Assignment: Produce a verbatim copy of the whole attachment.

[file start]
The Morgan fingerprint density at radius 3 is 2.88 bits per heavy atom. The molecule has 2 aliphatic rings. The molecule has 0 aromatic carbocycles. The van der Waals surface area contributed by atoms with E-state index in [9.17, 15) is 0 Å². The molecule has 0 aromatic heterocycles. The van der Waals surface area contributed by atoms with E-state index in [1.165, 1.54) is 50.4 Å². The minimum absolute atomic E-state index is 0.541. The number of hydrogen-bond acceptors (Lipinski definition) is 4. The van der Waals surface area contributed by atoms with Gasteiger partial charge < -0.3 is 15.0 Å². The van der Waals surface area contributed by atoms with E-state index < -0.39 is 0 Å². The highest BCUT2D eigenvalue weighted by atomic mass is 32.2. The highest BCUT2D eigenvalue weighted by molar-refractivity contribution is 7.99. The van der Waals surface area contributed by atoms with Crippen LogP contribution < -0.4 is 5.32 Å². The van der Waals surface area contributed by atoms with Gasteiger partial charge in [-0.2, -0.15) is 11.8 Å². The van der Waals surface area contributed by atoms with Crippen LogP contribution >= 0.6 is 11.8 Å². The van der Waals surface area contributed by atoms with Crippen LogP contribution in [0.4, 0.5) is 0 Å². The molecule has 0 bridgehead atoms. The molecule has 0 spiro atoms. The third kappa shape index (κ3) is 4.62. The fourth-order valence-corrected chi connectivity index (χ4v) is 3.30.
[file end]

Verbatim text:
The Morgan fingerprint density at radius 3 is 2.88 bits per heavy atom. The molecule has 2 aliphatic rings. The molecule has 0 aromatic carbocycles. The van der Waals surface area contributed by atoms with E-state index in [9.17, 15) is 0 Å². The molecule has 0 aromatic heterocycles. The van der Waals surface area contributed by atoms with E-state index in [1.165, 1.54) is 50.4 Å². The minimum absolute atomic E-state index is 0.541. The number of hydrogen-bond acceptors (Lipinski definition) is 4. The van der Waals surface area contributed by atoms with Gasteiger partial charge < -0.3 is 15.0 Å². The van der Waals surface area contributed by atoms with E-state index < -0.39 is 0 Å². The highest BCUT2D eigenvalue weighted by atomic mass is 32.2. The highest BCUT2D eigenvalue weighted by molar-refractivity contribution is 7.99. The van der Waals surface area contributed by atoms with Crippen LogP contribution < -0.4 is 5.32 Å². The van der Waals surface area contributed by atoms with Gasteiger partial charge in [-0.2, -0.15) is 11.8 Å². The van der Waals surface area contributed by atoms with Crippen LogP contribution >= 0.6 is 11.8 Å². The van der Waals surface area contributed by atoms with Crippen LogP contribution in [0.4, 0.5) is 0 Å². The molecule has 0 bridgehead atoms. The molecule has 0 spiro atoms. The third kappa shape index (κ3) is 4.62. The fourth-order valence-corrected chi connectivity index (χ4v) is 3.30.